Metroid Dread Review


It’s been nearly 20 years since the last original 2D Metroid game was released all the way back on the Game Boy Advance. We’ve since had a 2D Metroid in the form of Samus Returns, helmed by the talented people at MercurySteam with direction from Yoshio Sakamoto, and once again MercurySteam has been put in charge of the series. Metroid Dread is the game that was never made several times over. Luckily it’s finally here with us, and the series which spawned its own genre can shine once again in 2021.

A quick note before we get any further into the review. If you’re looking for a grizzled veteran of the Metroid series‚Äô take on the game – this is not the review for you. My experience with 2D Metroid has only been the Game Boy Advance titles. Luckily, in this case, Dread is a sequel to Metroid Fusion. If you’re looking for an in-depth juxtaposition between Dread, Super Metroid and any other Metroid game – you might be disappointed. If, however, you have only had fleeting contact with the Metroid series and are thinking of jumping in – this review will be great for you.

Dread begins with a flashback of all the previous 2D Metroid games. You don’t really need to know what’s happened in the past though, and before you know it Samus is on the new mission for Dread. Her mission is to explore ZDR and find out what happened to a squad of seven E.M.M.I robots sent to investigate the possibility that the X Parasites survived the destruction of SR388. Unlike other Metroid games, Samus doesn’t emerge from her ship peacefully, but is attacked by a living Chozo. They attack, strip her of her abilities (you saw that one coming) and dump her in the depths of the planet. Unlike other Metroid games, you’ll have to explore the labyrinth and fight your way to the surface and back to your ship.

Standing between you and the surface is a multi-levelled, any-which-way maze of puzzles, combat and platforming. You’ll have to plough through the different zones on different levels, travel back to previous zones once you have a new ability, and sometimes even find hidden paths to advance through the story. The threats to Samus come from varied and unique enemies, some of which are more annoying than others. But enemies aren‚Äôt the only threat, as the environments themselves can be just as lethal. With no abilities at the start of the game, you won’t be able to traverse through lava sections. The doors to those areas are nicely signposted with heat coming from them, as are the frozen sections. You’ll stumble through fire, ice, and even water to get to the end. The different zones are varied, even if it is a bit weird to see them all on one planet – but hey, this is a video game.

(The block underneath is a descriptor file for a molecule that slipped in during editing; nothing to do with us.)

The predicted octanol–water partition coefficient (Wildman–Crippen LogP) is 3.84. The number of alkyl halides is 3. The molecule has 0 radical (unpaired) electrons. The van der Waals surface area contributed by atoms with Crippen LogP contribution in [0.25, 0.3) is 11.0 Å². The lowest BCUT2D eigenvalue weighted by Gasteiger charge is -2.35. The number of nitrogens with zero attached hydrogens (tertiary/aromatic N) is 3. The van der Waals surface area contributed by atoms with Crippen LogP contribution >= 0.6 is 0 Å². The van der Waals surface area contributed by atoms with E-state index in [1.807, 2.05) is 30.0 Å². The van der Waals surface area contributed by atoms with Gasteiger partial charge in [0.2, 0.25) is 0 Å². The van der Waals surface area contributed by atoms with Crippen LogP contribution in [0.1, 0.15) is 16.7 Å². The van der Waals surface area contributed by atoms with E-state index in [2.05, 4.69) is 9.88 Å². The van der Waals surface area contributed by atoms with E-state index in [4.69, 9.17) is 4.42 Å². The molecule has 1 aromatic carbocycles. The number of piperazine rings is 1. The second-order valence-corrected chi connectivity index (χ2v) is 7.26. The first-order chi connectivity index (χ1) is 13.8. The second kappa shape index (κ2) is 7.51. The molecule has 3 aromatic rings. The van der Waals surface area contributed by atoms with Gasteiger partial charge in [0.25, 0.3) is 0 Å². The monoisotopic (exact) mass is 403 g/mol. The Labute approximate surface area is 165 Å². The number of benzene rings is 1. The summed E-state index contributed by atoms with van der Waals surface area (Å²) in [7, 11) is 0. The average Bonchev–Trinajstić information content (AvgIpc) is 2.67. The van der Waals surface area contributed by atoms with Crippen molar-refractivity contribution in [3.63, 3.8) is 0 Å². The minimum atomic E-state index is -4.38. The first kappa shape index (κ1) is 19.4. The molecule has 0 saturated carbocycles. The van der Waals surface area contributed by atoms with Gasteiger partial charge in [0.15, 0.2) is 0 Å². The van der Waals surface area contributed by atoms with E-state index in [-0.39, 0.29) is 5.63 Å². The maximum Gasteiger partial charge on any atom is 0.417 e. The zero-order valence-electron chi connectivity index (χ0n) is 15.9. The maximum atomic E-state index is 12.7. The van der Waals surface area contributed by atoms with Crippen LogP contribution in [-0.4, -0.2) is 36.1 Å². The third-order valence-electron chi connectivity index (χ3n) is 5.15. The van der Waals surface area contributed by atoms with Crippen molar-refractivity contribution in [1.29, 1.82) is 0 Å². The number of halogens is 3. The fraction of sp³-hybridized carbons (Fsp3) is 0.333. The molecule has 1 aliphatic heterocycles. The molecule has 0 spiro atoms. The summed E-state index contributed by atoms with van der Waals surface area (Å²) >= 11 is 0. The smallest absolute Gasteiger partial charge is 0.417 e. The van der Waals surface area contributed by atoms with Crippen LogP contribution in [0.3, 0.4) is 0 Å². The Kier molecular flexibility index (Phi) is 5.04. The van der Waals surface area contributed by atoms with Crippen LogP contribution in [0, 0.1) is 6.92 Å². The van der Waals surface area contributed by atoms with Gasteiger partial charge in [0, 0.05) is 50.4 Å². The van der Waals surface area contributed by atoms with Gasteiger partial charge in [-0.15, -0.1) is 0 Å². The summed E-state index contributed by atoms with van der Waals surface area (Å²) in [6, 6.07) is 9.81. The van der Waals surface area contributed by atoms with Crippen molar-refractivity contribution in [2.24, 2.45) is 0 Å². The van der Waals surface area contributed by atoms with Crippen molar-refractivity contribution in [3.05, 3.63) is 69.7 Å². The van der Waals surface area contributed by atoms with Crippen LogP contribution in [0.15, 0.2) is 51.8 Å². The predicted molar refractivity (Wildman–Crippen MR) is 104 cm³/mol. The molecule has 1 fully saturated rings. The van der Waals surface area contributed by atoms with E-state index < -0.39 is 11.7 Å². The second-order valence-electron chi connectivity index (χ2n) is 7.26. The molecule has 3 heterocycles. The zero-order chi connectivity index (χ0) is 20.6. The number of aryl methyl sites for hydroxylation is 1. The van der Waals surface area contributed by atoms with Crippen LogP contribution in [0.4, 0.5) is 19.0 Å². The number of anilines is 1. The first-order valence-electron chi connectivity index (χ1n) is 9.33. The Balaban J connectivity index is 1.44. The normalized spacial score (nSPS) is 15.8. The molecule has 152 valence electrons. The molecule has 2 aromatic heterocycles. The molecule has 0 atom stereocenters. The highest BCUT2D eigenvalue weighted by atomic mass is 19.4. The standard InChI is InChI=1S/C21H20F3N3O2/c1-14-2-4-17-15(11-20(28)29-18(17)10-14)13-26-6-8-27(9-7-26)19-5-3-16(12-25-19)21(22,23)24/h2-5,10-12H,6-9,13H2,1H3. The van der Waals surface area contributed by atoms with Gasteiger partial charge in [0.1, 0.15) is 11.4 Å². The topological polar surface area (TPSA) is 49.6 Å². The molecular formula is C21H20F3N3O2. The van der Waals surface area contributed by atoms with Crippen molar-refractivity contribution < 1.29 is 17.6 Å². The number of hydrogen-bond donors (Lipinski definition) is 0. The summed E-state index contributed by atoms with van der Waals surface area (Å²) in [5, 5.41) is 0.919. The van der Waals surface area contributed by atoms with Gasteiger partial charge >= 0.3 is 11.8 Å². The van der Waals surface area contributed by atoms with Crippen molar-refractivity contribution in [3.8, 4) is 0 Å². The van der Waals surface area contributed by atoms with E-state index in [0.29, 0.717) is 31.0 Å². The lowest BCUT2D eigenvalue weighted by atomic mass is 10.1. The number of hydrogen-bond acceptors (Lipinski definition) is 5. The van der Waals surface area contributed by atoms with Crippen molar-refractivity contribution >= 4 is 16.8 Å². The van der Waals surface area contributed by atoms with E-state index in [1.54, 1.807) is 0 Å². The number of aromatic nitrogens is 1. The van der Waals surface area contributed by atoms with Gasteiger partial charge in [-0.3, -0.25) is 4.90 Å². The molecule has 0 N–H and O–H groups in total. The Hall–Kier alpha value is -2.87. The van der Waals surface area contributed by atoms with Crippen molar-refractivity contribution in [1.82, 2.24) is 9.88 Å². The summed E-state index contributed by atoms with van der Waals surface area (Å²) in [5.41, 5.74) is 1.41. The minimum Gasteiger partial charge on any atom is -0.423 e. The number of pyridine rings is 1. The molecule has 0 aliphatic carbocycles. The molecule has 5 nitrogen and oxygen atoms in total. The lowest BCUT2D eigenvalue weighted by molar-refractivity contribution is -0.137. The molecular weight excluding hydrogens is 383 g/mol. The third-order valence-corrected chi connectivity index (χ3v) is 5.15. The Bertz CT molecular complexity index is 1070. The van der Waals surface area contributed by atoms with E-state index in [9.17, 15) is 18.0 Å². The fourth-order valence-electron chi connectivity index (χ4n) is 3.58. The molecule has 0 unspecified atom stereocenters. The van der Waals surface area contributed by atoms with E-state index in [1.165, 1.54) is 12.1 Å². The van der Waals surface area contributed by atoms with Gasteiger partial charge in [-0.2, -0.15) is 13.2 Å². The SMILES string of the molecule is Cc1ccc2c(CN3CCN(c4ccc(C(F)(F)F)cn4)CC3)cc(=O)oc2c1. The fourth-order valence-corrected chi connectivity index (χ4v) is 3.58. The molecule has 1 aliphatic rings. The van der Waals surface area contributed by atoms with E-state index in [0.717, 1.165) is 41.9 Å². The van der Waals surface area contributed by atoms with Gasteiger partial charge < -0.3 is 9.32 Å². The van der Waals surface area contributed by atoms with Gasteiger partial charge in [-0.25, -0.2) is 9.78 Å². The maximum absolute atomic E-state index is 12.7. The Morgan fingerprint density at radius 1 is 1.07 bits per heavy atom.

New to Dread, though, are the E.M.M.I. These bipedal killer robots lay in wait in almost every zone in the game. Luckily, they’re gated in specific areas, because you’ll need to get the heck out of there when you’re in their space. The E.M.M.I. all have a different ability, but their main goal is the same – to hunt Samus down for her DNA. Once you step into their area, you’re being hunted. Every step, every jump shot you make –  you’re tracked, and if they catch you in their radar – bam, run. If you’re not fast enough to escape, you get sent back to whence you came. It’s just the door you came in, but it‚Äôs still annoying. At the start, that’s all you can do, and once you escape their zone after a short cooldown you’ll be able to enter and try and traverse through again. Eventually, you’ll get some tools to help with them but destroying them can’t be done with traditional weapons. There is one thing you can do to defend yourself against them, and that’s to perform a counter once you’ve been grabbed. Unfortunately, the counter window is way too small. You will die 99% of the time, which leads to what feels like padding.